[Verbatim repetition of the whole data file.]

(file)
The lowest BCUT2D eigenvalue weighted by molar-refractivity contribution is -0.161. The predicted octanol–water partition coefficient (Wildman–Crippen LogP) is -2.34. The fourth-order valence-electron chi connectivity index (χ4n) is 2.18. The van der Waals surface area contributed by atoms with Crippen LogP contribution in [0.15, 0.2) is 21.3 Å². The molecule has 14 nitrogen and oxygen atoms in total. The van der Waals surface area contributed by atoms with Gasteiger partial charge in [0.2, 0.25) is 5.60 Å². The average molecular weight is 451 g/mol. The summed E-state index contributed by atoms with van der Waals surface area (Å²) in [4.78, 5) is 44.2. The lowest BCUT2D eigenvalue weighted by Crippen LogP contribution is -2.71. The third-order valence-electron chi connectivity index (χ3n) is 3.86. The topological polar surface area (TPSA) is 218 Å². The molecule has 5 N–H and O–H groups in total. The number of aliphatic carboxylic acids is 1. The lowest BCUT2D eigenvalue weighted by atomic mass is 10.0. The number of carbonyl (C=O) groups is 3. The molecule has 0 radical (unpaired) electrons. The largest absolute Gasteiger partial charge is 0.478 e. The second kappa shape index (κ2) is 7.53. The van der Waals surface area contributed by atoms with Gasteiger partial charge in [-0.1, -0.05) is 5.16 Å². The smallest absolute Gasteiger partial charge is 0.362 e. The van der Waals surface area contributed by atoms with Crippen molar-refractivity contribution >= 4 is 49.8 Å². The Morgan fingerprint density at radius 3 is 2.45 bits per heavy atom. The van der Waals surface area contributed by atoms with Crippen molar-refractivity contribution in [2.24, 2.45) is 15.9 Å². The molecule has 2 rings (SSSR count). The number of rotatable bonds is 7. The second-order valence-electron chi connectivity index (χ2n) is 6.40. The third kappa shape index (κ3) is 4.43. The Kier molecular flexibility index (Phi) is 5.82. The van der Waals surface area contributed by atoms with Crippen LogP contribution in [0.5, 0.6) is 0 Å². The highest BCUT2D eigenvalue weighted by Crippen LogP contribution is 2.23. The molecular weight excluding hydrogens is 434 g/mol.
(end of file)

The lowest BCUT2D eigenvalue weighted by molar-refractivity contribution is -0.161. The predicted octanol–water partition coefficient (Wildman–Crippen LogP) is -2.34. The fourth-order valence-electron chi connectivity index (χ4n) is 2.18. The van der Waals surface area contributed by atoms with Crippen LogP contribution in [0.15, 0.2) is 21.3 Å². The molecule has 14 nitrogen and oxygen atoms in total. The van der Waals surface area contributed by atoms with Gasteiger partial charge in [0.2, 0.25) is 5.60 Å². The average molecular weight is 451 g/mol. The summed E-state index contributed by atoms with van der Waals surface area (Å²) in [4.78, 5) is 44.2. The lowest BCUT2D eigenvalue weighted by Crippen LogP contribution is -2.71. The third-order valence-electron chi connectivity index (χ3n) is 3.86. The topological polar surface area (TPSA) is 218 Å². The molecule has 5 N–H and O–H groups in total. The number of aliphatic carboxylic acids is 1. The lowest BCUT2D eigenvalue weighted by atomic mass is 10.0. The number of carbonyl (C=O) groups is 3. The molecule has 0 radical (unpaired) electrons. The largest absolute Gasteiger partial charge is 0.478 e. The second kappa shape index (κ2) is 7.53. The van der Waals surface area contributed by atoms with Gasteiger partial charge in [-0.1, -0.05) is 5.16 Å². The smallest absolute Gasteiger partial charge is 0.362 e. The van der Waals surface area contributed by atoms with Crippen molar-refractivity contribution >= 4 is 49.8 Å². The Morgan fingerprint density at radius 3 is 2.45 bits per heavy atom. The van der Waals surface area contributed by atoms with Crippen molar-refractivity contribution in [2.24, 2.45) is 15.9 Å². The molecule has 2 rings (SSSR count). The number of rotatable bonds is 7. The second-order valence-electron chi connectivity index (χ2n) is 6.40. The third kappa shape index (κ3) is 4.43. The Kier molecular flexibility index (Phi) is 5.82. The van der Waals surface area contributed by atoms with Crippen LogP contribution in [0.5, 0.6) is 0 Å². The highest BCUT2D eigenvalue weighted by Crippen LogP contribution is 2.23. The molecular weight excluding hydrogens is 434 g/mol.